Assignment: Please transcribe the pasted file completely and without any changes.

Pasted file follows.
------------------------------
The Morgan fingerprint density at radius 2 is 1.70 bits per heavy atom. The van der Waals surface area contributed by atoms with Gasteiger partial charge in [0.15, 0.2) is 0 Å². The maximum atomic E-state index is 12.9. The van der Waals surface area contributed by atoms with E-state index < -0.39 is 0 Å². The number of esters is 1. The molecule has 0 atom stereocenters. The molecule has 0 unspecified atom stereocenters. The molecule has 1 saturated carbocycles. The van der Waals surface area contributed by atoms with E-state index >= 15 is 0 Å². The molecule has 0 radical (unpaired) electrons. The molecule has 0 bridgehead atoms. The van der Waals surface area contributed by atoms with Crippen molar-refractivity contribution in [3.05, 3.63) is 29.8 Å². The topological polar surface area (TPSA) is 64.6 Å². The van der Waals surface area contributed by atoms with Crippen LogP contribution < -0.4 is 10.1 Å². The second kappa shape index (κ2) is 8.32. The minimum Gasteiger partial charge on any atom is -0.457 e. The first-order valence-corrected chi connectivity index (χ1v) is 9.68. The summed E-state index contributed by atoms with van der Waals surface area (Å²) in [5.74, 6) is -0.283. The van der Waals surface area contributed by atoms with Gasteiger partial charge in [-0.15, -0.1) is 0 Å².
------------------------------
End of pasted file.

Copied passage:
The Morgan fingerprint density at radius 2 is 1.70 bits per heavy atom. The van der Waals surface area contributed by atoms with Gasteiger partial charge in [0.15, 0.2) is 0 Å². The maximum atomic E-state index is 12.9. The van der Waals surface area contributed by atoms with E-state index < -0.39 is 0 Å². The number of esters is 1. The molecule has 0 atom stereocenters. The molecule has 0 unspecified atom stereocenters. The molecule has 1 saturated carbocycles. The van der Waals surface area contributed by atoms with E-state index >= 15 is 0 Å². The molecule has 0 radical (unpaired) electrons. The molecule has 0 bridgehead atoms. The van der Waals surface area contributed by atoms with Crippen molar-refractivity contribution in [3.05, 3.63) is 29.8 Å². The topological polar surface area (TPSA) is 64.6 Å². The van der Waals surface area contributed by atoms with Crippen LogP contribution < -0.4 is 10.1 Å². The second kappa shape index (κ2) is 8.32. The minimum Gasteiger partial charge on any atom is -0.457 e. The first-order valence-corrected chi connectivity index (χ1v) is 9.68. The summed E-state index contributed by atoms with van der Waals surface area (Å²) in [5.74, 6) is -0.283. The van der Waals surface area contributed by atoms with Gasteiger partial charge in [-0.15, -0.1) is 0 Å².